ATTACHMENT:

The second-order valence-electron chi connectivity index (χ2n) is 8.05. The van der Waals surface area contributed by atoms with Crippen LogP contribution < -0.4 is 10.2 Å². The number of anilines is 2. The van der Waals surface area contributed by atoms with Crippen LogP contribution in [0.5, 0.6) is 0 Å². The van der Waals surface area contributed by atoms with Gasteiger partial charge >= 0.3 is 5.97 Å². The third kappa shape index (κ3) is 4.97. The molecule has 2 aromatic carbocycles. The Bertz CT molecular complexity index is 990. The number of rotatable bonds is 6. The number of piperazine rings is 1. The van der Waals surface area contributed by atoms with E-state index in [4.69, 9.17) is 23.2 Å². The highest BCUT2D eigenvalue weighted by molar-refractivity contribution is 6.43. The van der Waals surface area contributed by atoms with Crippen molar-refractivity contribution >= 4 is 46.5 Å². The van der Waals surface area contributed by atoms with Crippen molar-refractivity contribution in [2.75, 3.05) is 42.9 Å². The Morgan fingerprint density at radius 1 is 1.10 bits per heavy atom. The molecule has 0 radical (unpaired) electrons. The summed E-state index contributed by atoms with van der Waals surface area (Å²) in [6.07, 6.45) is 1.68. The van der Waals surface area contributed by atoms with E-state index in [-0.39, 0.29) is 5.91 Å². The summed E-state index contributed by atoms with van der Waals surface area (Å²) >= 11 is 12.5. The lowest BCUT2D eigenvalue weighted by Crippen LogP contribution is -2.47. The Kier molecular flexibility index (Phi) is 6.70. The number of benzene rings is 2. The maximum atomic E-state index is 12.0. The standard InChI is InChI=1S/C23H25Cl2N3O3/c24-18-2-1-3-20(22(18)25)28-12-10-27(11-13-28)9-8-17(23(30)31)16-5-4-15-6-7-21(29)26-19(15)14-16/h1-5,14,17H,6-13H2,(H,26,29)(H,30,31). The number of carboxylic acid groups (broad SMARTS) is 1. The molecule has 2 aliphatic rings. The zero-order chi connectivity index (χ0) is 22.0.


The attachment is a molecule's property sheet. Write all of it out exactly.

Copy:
The second-order valence-electron chi connectivity index (χ2n) is 8.05. The van der Waals surface area contributed by atoms with Crippen LogP contribution < -0.4 is 10.2 Å². The number of anilines is 2. The van der Waals surface area contributed by atoms with Crippen LogP contribution in [0.5, 0.6) is 0 Å². The van der Waals surface area contributed by atoms with Gasteiger partial charge >= 0.3 is 5.97 Å². The third kappa shape index (κ3) is 4.97. The molecule has 2 aromatic carbocycles. The Bertz CT molecular complexity index is 990. The number of rotatable bonds is 6. The number of piperazine rings is 1. The van der Waals surface area contributed by atoms with E-state index in [4.69, 9.17) is 23.2 Å². The highest BCUT2D eigenvalue weighted by molar-refractivity contribution is 6.43. The van der Waals surface area contributed by atoms with Crippen molar-refractivity contribution >= 4 is 46.5 Å². The van der Waals surface area contributed by atoms with Crippen molar-refractivity contribution in [2.75, 3.05) is 42.9 Å². The Morgan fingerprint density at radius 1 is 1.10 bits per heavy atom. The molecule has 0 radical (unpaired) electrons. The summed E-state index contributed by atoms with van der Waals surface area (Å²) in [6.07, 6.45) is 1.68. The van der Waals surface area contributed by atoms with E-state index in [-0.39, 0.29) is 5.91 Å². The summed E-state index contributed by atoms with van der Waals surface area (Å²) >= 11 is 12.5. The lowest BCUT2D eigenvalue weighted by Crippen LogP contribution is -2.47. The Kier molecular flexibility index (Phi) is 6.70. The number of benzene rings is 2. The maximum atomic E-state index is 12.0. The standard InChI is InChI=1S/C23H25Cl2N3O3/c24-18-2-1-3-20(22(18)25)28-12-10-27(11-13-28)9-8-17(23(30)31)16-5-4-15-6-7-21(29)26-19(15)14-16/h1-5,14,17H,6-13H2,(H,26,29)(H,30,31). The number of carboxylic acid groups (broad SMARTS) is 1. The molecule has 2 aliphatic rings. The zero-order chi connectivity index (χ0) is 22.0.